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1. Virtual Reality is going mobile
We saw a lot of mobile VR solutions at this year’s show. This included:
HTC also demoed their enterprise room scale Vive product, which allows people to experience highly detailed VR with the freedom to move around a large area. They say it is a great fit for enterprise learning and development.
Although these improvements are welcome, none of them feel like a fundamental shift in the capability of VR, and some vendors demoed systems that have been on the market for years. I expect VR to get more mobile and more capable as time goes on, but it’ll be slow progress.
2. Augmented Reality is mainstream
This time last year neither Google or Apple were in the AR game. This is no longer the case, and at this year’s show we saw a wide range of new AR tech and a good number of firms using AR on their stands.
MapBox demoed their new location-based AR platform, which allows you to create AR experiences using information about your location and what’s around you. If you were to attend the next Olympics, for example, this might mean an app that could overlay information on your camera display, showing you where your next event is, how to get there and who’s competing.
It’s clear that AR is becoming an important medium for telling complex stories in an engaging way. As long as we keep doing interesting things and getting it into the hands of users, I don’t see the demand for AR diminishing any time soon.
3. 5G is on its way
Exhibitors from every corner of the supply chain were clamouring to ‘own’ 5G, claiming new breakthroughs and claimed biggest, best and fastest industry firsts.
Intel are a great example. They discussed their 5G deployment at the Winter Olympics, trials of 5G connected self-driving cars in Tokyo, completely wireless 5G powered VR and – of course – a 5G enabled touch screen laptop.
The suggestion is that by 2019, 5G will leapfrog land line networks, allowing users to download the equivalent of 3 HD films in a second. This kind of promised speed is a clear opportunity for Agencies like ours to start thinking about the creative possibilities for rich media in mobile campaigns. Our experiments will begin immediately.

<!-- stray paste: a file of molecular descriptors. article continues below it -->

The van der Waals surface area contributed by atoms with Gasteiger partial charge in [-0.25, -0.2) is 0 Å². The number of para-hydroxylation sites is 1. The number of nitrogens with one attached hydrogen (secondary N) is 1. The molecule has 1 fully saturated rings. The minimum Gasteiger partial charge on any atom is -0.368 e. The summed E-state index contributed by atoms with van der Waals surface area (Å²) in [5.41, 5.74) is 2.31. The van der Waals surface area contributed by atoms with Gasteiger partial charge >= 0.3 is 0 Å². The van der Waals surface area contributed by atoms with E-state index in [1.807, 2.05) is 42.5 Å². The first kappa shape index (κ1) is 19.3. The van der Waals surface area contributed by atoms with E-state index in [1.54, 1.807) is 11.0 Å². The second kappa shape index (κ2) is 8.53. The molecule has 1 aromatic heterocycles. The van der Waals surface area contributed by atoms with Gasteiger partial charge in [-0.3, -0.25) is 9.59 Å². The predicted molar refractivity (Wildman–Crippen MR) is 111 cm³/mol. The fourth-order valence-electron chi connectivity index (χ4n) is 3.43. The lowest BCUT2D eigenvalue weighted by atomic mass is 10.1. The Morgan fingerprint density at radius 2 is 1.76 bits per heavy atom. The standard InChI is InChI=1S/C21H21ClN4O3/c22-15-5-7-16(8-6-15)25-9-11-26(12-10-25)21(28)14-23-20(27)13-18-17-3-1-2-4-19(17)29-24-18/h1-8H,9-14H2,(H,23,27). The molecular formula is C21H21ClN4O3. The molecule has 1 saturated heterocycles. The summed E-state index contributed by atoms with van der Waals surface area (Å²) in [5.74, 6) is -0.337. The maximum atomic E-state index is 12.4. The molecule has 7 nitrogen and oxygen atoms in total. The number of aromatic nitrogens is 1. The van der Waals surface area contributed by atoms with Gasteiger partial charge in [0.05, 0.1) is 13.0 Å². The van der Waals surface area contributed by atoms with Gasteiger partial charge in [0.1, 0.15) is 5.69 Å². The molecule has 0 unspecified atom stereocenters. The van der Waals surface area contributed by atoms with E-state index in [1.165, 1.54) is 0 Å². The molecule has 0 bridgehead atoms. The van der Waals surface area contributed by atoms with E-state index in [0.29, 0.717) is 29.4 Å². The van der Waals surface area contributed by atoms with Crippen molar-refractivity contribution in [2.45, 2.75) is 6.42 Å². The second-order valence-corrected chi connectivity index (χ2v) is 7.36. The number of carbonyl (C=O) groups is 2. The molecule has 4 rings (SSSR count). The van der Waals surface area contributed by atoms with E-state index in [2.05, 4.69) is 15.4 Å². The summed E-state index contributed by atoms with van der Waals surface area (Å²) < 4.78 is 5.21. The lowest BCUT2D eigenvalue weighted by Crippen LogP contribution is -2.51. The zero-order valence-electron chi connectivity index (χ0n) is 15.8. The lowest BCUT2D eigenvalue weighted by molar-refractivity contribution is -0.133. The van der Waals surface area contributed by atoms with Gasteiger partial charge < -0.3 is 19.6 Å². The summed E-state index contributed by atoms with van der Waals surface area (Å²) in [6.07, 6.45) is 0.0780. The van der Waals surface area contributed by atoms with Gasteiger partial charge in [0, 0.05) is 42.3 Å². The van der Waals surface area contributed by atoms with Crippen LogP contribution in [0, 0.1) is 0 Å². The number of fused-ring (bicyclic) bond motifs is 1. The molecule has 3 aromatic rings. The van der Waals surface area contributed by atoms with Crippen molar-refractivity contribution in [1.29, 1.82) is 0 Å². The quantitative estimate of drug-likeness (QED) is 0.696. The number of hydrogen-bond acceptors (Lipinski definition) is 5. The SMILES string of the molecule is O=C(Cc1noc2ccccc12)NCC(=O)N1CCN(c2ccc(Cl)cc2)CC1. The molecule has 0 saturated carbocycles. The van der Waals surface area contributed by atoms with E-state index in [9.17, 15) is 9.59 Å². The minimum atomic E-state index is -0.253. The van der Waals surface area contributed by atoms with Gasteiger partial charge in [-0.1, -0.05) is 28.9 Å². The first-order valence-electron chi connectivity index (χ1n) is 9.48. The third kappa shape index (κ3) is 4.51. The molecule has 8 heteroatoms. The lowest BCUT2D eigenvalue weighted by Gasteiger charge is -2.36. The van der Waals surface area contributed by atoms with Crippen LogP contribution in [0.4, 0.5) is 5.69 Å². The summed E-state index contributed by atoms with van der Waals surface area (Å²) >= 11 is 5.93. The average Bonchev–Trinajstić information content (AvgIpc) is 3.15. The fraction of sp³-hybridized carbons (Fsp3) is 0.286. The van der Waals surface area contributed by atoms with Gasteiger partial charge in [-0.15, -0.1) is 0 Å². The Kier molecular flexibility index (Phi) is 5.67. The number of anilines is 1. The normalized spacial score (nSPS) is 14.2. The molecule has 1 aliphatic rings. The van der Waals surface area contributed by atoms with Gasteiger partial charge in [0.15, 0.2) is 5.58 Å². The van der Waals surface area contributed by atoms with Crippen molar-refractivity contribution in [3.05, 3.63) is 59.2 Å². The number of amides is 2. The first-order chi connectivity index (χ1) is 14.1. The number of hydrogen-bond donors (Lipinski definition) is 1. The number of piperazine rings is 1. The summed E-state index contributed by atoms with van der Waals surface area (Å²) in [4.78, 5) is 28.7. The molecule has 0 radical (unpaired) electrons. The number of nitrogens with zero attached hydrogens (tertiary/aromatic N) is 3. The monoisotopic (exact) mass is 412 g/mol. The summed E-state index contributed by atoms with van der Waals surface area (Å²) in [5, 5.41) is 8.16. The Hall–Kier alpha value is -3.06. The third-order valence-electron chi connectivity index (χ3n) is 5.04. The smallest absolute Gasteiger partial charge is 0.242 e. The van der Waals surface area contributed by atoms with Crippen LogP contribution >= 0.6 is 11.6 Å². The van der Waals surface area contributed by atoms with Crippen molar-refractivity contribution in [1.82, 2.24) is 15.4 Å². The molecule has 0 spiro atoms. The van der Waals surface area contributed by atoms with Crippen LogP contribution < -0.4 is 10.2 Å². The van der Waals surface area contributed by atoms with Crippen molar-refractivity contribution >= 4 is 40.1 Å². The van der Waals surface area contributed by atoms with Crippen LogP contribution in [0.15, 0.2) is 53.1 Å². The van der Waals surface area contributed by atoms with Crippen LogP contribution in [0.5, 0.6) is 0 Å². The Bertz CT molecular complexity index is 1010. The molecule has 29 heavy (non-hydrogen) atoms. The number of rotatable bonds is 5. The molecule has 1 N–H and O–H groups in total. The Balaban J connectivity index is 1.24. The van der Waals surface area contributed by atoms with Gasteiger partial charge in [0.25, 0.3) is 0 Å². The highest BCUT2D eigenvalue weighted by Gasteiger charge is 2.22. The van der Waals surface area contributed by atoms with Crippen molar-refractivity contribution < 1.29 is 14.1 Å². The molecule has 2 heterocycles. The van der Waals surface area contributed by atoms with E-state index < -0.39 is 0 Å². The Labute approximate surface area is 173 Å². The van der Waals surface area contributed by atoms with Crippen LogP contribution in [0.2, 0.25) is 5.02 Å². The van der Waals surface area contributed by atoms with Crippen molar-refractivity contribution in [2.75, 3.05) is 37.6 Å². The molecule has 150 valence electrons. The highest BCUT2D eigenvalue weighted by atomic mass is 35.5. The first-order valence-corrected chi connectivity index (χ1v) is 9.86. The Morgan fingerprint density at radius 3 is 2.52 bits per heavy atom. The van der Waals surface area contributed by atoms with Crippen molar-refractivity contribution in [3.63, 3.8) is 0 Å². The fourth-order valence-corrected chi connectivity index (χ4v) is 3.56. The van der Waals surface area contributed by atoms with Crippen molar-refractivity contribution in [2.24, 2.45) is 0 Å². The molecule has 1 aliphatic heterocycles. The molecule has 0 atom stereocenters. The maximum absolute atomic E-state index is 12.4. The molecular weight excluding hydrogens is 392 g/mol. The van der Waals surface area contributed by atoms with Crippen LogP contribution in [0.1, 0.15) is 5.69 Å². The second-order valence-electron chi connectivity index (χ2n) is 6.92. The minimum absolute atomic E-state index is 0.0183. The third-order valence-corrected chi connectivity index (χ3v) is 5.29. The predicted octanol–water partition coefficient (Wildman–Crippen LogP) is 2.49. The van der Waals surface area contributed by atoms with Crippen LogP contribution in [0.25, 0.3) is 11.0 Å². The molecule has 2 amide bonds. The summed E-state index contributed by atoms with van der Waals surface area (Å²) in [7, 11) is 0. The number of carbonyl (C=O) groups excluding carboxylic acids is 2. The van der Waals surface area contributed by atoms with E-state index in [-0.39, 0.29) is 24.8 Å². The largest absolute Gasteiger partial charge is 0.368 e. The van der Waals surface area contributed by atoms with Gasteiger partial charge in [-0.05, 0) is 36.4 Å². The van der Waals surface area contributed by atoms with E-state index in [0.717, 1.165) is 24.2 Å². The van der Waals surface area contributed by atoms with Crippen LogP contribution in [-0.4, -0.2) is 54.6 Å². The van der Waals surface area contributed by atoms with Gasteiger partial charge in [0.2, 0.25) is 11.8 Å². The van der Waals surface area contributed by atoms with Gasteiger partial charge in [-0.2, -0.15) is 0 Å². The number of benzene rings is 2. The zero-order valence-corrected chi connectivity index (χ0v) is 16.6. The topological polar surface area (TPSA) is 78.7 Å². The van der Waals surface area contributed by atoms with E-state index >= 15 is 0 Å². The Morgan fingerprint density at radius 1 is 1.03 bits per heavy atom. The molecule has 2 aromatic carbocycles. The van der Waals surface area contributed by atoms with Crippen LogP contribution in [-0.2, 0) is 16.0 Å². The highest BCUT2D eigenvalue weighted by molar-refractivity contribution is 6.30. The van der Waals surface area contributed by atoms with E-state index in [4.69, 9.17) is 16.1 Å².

4. Digital detox is becoming productised
The surprise hit of the show was Nokia’s reboot of the 8110, a response to the growing scepticism around living an always-on lifestyle.
This shift in attitude will be a big challenge for social brands as social platforms and their users become more sceptical and selective. The onus is on us to create more engaging, useful and worthwhile content.
5. The definition of ‘mobile’ is expanding
The mobile ecosystem is so much wider than network providers and handset manufacturers. I spoke to big data companies, security businesses, home automation and VR specialists, and more…
Alibaba Cloud demoed a smart system deployment (now live), which cut emergency vehicle response times by half in the Xiaoshan District of Hangzhou, by shaping traffic management systems to prioritise emergency services during an incident.
Mercedes-Benz, Toyota, Seat and BMW, all demonstrating connected, self-driving, electric and voice-controlled cars. Want to be able to ask your car out loud “where’s the nearest fast food joint?” and get a useful, actionable response? Soon you will.
Huawei spent lavishly, while VISA showed off their commitment to innovation by demoing proof-of-concept systems and hosting fintech start-ups on their stand.
Governments were eager to demonstrate being on the forefront. The UK Government’s ‘Britain Is Great’ campaign (confess an interest here – this is being delivered by the team at Bray Leino Events) had a presence in various halls, touting a dizzying array of nimble, innovative startups as well as promoting big initiatives like smart city deployments and 5G rollouts.
This astonishing variety, scope and ambition is joined by common technical themes – hyper-connectivity, super-efficient data processing, ubiquitous and low-cost cameras, cheap and abundant storage.
Lastly, shout out to my colleagues in the city of Bristol, which won the Judges choice in the MWC Smart City awards.
Brad Stacey is Bray Leino's digital Technical Head, follow him on Twitter: @BradleyStacey
To find out how Bray Leino can support your brand's digital marketing ambitions, contact Sam Crocker.